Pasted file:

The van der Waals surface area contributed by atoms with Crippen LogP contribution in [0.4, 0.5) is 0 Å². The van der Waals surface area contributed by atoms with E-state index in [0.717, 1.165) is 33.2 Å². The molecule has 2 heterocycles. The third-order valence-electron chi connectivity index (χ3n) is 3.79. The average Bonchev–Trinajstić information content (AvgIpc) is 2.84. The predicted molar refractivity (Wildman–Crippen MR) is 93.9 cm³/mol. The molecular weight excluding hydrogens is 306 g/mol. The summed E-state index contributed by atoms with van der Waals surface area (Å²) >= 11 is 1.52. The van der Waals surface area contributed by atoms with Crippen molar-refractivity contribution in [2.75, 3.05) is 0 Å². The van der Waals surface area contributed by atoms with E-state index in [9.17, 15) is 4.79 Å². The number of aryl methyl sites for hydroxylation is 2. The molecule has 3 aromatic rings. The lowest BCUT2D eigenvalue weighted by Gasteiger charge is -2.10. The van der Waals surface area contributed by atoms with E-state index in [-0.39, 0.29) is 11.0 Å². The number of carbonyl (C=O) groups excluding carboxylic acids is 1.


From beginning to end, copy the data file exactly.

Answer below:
The van der Waals surface area contributed by atoms with Crippen LogP contribution in [0.4, 0.5) is 0 Å². The van der Waals surface area contributed by atoms with E-state index in [0.717, 1.165) is 33.2 Å². The molecule has 2 heterocycles. The third-order valence-electron chi connectivity index (χ3n) is 3.79. The average Bonchev–Trinajstić information content (AvgIpc) is 2.84. The predicted molar refractivity (Wildman–Crippen MR) is 93.9 cm³/mol. The molecular weight excluding hydrogens is 306 g/mol. The summed E-state index contributed by atoms with van der Waals surface area (Å²) >= 11 is 1.52. The van der Waals surface area contributed by atoms with Crippen molar-refractivity contribution in [2.75, 3.05) is 0 Å². The van der Waals surface area contributed by atoms with E-state index in [9.17, 15) is 4.79 Å². The number of aryl methyl sites for hydroxylation is 2. The molecule has 3 aromatic rings. The lowest BCUT2D eigenvalue weighted by Gasteiger charge is -2.10. The van der Waals surface area contributed by atoms with E-state index in [-0.39, 0.29) is 11.0 Å². The number of carbonyl (C=O) groups excluding carboxylic acids is 1.